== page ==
Auburn football: Is it time for Gus Malzahn to consider benching Bo Nix?
Let’s be clear: Auburn doesn’t have a quarterback controversy. It’s Bo Nix’s show.
The question for Gus Malzahn and Chad Morris is whether Auburn should have one.
Nix, the 5-star recruit with the Auburn legend bloodlines, surprised many when he won the job last fall over more experienced options like Joey Gatewood, who eventually transferred to Kentucky.
Nix rewarded Malzahn’s faith by leading Auburn to a glorious comeback victory over Oregon in the season-opener but struggled in losses to Florida and LSU, completing only 42% of his passes in those games and tossing 4 interceptions. Still, Nix rallied, and he was instrumental in guiding Auburn to a 48-45 win in the Iron Bowl, accounting for 2 Auburn touchdowns and 217 total yards between his arm and legs. That victory likely cemented SEC Freshman of the Year honors for Nix and left Auburn fans hopeful that their talented young quarterback, who only trailed Oklahoma’s Spencer Rattler in the 247Sports recruiting rankings, was ready to turn a corner.
Auburn changed offensive coordinators in the offseason, bringing in Chad Morris, who was brilliant in that role at Clemson. Malzahn insisted it was a good fit, telling SEC Network before the season that “Nix will win a championship before he leaves, and Chad Morris will help make that happen.”
Early returns aren’t promising.
Through 3 games in 2020, Nix’s completion percentage has dipped a percentage point, from 58% to 57%, his yards per attempt has slipped from a below the national average 6.7 to a poor 6.3, and for all the talk about his legs, Nix has managed just 2.8 yards per rush attempt early in 2020, down a yard from his freshman campaign. Rumors of improved accuracy from fall camp appear misplaced. Per Stats Solutions, Nix is 6-for-17 for 96 yards, a touchdown and an interception on intermediate throws of 10-20 yards. In the SEC, only Vanderbilt freshman Ken Seals has been worse.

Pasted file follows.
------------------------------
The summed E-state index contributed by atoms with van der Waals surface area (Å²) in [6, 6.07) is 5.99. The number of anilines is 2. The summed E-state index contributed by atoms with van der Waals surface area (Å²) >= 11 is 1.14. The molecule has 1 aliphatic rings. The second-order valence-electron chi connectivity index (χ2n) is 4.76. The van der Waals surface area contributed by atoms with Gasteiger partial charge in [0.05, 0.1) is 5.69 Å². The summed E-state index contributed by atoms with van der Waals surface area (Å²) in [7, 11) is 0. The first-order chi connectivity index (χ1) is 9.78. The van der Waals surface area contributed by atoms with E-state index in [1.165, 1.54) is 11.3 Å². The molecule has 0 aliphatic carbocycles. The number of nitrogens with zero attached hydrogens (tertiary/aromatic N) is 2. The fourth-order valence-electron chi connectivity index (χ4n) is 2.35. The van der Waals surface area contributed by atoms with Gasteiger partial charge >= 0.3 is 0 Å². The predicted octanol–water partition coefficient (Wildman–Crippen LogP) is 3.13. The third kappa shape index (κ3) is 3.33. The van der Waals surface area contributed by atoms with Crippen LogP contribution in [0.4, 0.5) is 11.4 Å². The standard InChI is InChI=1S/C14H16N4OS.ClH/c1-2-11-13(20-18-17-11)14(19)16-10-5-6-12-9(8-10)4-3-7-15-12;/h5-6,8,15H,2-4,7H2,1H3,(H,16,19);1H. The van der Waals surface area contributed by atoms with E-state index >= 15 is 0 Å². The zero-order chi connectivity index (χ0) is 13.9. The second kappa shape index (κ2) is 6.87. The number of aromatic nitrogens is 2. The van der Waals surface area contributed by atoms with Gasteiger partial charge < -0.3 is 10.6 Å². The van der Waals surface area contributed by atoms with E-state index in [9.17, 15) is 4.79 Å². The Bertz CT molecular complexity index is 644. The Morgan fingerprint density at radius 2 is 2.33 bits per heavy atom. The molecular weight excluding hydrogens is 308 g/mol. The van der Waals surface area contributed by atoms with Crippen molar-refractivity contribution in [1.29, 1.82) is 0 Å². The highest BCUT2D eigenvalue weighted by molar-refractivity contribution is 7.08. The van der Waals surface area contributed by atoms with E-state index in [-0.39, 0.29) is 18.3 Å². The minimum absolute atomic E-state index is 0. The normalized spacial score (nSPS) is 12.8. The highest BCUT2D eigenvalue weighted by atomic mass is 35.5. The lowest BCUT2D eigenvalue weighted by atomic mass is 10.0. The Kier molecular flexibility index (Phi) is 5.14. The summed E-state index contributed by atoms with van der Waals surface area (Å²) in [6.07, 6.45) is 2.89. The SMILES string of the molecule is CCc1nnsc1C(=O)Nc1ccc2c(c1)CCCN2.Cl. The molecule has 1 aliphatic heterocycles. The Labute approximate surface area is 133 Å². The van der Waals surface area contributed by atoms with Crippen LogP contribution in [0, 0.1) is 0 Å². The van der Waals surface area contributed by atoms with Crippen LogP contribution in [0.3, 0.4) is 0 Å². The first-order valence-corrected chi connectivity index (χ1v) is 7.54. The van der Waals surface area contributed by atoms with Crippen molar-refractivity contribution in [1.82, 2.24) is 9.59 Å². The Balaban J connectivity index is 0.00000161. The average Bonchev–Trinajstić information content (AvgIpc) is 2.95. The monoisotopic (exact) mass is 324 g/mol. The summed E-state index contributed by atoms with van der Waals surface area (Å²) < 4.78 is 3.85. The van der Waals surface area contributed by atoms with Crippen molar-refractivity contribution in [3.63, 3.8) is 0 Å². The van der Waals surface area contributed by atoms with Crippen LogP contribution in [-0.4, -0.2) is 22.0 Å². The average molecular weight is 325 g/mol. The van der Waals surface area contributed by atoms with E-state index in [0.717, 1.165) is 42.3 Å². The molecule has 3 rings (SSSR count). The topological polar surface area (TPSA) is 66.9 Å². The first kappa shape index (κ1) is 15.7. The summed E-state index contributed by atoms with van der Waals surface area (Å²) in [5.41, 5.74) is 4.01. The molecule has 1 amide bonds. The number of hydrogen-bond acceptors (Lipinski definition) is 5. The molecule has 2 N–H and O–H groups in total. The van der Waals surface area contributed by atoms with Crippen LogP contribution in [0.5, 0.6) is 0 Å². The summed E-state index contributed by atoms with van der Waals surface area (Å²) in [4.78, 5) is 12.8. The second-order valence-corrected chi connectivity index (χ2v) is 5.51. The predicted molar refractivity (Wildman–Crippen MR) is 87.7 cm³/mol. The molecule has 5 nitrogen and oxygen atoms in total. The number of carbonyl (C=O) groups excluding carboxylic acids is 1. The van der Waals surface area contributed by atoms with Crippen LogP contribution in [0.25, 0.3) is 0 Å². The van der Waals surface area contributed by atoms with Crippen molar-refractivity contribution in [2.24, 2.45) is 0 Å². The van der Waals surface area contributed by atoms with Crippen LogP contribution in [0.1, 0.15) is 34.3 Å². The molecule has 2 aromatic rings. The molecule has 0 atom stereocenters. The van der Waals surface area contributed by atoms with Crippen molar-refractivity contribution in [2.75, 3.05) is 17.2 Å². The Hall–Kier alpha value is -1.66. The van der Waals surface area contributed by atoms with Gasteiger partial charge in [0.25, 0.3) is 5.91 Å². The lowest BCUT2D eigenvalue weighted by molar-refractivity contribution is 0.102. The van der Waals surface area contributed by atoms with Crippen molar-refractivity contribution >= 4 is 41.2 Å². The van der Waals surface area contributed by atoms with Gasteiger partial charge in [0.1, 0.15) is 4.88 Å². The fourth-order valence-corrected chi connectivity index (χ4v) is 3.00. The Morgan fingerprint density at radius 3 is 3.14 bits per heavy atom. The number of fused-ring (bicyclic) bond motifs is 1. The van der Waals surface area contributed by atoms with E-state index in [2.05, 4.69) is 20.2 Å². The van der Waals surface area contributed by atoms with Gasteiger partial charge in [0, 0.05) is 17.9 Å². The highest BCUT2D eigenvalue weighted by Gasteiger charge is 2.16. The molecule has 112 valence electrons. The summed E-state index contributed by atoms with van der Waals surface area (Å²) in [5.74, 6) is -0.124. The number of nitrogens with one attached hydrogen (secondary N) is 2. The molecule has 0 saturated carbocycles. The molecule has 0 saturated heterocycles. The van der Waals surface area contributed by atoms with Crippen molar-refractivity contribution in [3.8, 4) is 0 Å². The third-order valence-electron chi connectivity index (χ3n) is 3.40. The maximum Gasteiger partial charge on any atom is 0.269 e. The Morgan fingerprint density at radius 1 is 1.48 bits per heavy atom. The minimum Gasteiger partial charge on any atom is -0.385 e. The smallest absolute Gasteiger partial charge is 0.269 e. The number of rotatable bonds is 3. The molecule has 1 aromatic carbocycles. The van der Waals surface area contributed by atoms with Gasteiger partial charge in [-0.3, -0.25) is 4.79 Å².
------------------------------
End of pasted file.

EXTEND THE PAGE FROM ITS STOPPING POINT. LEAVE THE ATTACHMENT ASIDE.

Morris appears to be doing little to help Nix.
As a freshman, Nix was most successful as a passer in RPO concepts, where he ranked 7th nationally in success rate. Malzahn used these concepts on 24.1% of all Nix’s throws a season ago. This year, Morris has utilized RPOs on only 11% of Nix’s pass attempts. Malzahn insisted in the offseason he was turning the keys of the offense over to Morris. That’s fine, but Morris’ job is to do what’s best for his personnel, and he hasn’t yet with Nix.
This raises the larger question of whether Auburn should consider a change at quarterback.
Forget the boneheaded play that should have resulted in another Auburn loss Saturday at Arkansas.
The truth is that Nix wasn’t quite good enough Saturday well before that moment and colossal break went the way of the Plainsmen. Nix attempted only 8 passes in the first half Saturday as Auburn leaned on its defense and running game to build a 20-12 halftime edge. Overall, outside of an early scoring drive in the 3rd quarter when Nix completed 7-of-7 passes for 72 yards and TD, he was 10-for-21 for 115 yards.